By Dakota Antelman, Managing Editor
HUDSON – The Hudson High School Class of 2021 reflected on tradition, self care and the spectre of COVID-19 while gathered on the field at the Morgan Bowl on June 5.
In a ceremony that was up in the air in terms of its plans until recent coronavirus restrictions lifted last month, students received their diplomas, and a number of leaders addressed the crowd.
“Who would have thought that we would be here in person,” asked class secretary Elenor Calandra in a short welcome address. “It’s been an interesting last two years, but we have made the best of it, and it has come to an end.”
In addition to singing in twin performances by the schools acapella choir, Cameratta, salutatorian Ilan Levine took the stage shortly after Calandra to similarly discuss the experiences he and his classmates had, particularly over the last two years.
“This year’s ceremony represents something more,” he said. “We are moving forward to a new beginning in our lives and finding our way back to the paths we had once imagined.”
Delivering his remarks, Levine paused to recognize members of the crowd who have recently lost someone to COVID-19 or to “the hands of injustice,” marking a nod towards the nation’s simultaneous reckoning with the coronavirus and systemic racism over the last 18 months.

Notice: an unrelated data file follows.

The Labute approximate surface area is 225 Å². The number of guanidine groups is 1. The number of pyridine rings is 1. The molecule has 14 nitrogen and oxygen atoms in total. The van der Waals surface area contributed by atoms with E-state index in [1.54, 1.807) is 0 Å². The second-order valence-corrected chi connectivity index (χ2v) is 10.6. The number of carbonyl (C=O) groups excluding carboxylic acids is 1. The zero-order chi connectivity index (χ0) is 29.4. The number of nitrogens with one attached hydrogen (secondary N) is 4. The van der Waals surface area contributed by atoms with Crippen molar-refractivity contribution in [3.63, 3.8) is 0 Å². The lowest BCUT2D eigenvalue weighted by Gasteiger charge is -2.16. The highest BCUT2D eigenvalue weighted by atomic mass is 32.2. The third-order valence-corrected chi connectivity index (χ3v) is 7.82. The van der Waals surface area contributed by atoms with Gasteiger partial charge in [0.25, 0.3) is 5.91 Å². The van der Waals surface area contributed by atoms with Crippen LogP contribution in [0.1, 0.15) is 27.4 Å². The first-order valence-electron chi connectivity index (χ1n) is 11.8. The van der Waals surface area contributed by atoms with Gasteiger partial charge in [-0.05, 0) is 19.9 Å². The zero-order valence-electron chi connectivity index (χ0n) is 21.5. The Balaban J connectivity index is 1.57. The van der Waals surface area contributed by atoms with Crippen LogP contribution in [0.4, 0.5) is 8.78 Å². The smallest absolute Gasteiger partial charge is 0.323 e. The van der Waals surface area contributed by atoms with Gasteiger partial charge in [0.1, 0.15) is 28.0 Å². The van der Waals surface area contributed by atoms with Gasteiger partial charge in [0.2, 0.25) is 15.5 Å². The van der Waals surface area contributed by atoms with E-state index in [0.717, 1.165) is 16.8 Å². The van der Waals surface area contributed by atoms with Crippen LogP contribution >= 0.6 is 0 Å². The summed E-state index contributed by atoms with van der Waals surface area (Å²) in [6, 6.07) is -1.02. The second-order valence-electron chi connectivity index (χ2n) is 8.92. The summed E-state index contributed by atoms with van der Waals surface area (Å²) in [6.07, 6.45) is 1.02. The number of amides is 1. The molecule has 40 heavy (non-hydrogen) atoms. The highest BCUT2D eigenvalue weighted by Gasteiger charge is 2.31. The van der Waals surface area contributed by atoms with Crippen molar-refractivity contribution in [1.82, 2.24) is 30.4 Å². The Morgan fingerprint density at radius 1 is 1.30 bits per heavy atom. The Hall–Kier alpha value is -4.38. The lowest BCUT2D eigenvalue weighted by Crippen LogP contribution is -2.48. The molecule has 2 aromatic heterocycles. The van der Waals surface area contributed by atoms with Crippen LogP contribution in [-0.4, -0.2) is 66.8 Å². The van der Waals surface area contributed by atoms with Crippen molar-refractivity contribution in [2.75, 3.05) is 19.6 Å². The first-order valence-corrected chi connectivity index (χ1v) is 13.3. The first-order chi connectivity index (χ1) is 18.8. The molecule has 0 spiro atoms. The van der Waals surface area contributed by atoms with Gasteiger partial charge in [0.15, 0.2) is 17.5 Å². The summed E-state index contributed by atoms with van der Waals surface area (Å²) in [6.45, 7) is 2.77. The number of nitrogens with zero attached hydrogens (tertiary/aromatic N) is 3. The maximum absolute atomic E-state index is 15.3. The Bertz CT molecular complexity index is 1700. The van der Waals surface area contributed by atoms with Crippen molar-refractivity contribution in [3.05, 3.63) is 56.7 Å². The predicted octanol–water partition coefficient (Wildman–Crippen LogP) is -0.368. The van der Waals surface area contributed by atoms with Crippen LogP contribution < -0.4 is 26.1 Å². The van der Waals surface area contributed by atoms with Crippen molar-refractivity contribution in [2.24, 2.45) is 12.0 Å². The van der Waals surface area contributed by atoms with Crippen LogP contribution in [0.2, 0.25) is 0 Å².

Levine, who was recently elected as one of the youngest School Committee members in Hudson’s history, then turned his attention to the broader concept of “tradition.”
“One of the several lessons we have learned from the pandemic is to break tradition, challenge institutions, be skeptical and think critically about the world around us,” he said. “…We see tradition as the outline to fill in with our own innovation. We maintain the values of our institutions without letting them serve as barriers to our creativity.”
Outside of Levine’s address, graduation attendees also heard from valedictorian Amanda Howe, Class President Maia Frias and Principal Jason Medeiros among others.
Taking the stage, himself, Superintendent Marco Rodrigues had a simple direction for students.
“Let the energy of today soak in as much as it can,” he said. “And let it be the beginning of a transformative future.”